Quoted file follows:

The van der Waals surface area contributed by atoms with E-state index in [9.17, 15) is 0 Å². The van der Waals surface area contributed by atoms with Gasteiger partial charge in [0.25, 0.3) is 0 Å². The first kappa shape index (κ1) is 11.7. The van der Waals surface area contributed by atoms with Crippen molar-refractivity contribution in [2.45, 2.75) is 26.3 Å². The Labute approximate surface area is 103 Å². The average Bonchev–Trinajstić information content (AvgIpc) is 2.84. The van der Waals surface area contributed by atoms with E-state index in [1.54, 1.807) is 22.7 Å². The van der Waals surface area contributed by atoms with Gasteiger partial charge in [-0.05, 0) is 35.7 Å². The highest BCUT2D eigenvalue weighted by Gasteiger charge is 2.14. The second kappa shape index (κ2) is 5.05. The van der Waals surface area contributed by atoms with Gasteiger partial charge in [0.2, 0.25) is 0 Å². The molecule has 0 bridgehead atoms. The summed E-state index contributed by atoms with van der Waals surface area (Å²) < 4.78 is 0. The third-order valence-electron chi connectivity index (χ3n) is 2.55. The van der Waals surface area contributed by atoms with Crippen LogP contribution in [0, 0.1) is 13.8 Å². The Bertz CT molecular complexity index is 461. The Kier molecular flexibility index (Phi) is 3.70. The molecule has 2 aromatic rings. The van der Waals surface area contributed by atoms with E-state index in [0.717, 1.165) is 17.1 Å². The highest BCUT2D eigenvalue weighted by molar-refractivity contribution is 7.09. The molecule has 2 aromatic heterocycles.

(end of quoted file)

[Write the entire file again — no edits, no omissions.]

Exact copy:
The van der Waals surface area contributed by atoms with E-state index in [9.17, 15) is 0 Å². The van der Waals surface area contributed by atoms with Gasteiger partial charge in [0.25, 0.3) is 0 Å². The first kappa shape index (κ1) is 11.7. The van der Waals surface area contributed by atoms with Crippen molar-refractivity contribution in [2.45, 2.75) is 26.3 Å². The Labute approximate surface area is 103 Å². The average Bonchev–Trinajstić information content (AvgIpc) is 2.84. The van der Waals surface area contributed by atoms with E-state index in [1.54, 1.807) is 22.7 Å². The van der Waals surface area contributed by atoms with Gasteiger partial charge in [-0.05, 0) is 35.7 Å². The highest BCUT2D eigenvalue weighted by Gasteiger charge is 2.14. The second kappa shape index (κ2) is 5.05. The van der Waals surface area contributed by atoms with Gasteiger partial charge in [0.2, 0.25) is 0 Å². The molecule has 0 bridgehead atoms. The summed E-state index contributed by atoms with van der Waals surface area (Å²) < 4.78 is 0. The third-order valence-electron chi connectivity index (χ3n) is 2.55. The van der Waals surface area contributed by atoms with Crippen LogP contribution in [0, 0.1) is 13.8 Å². The Bertz CT molecular complexity index is 461. The Kier molecular flexibility index (Phi) is 3.70. The molecule has 2 aromatic rings. The van der Waals surface area contributed by atoms with E-state index in [0.717, 1.165) is 17.1 Å². The highest BCUT2D eigenvalue weighted by molar-refractivity contribution is 7.09. The molecule has 2 aromatic heterocycles.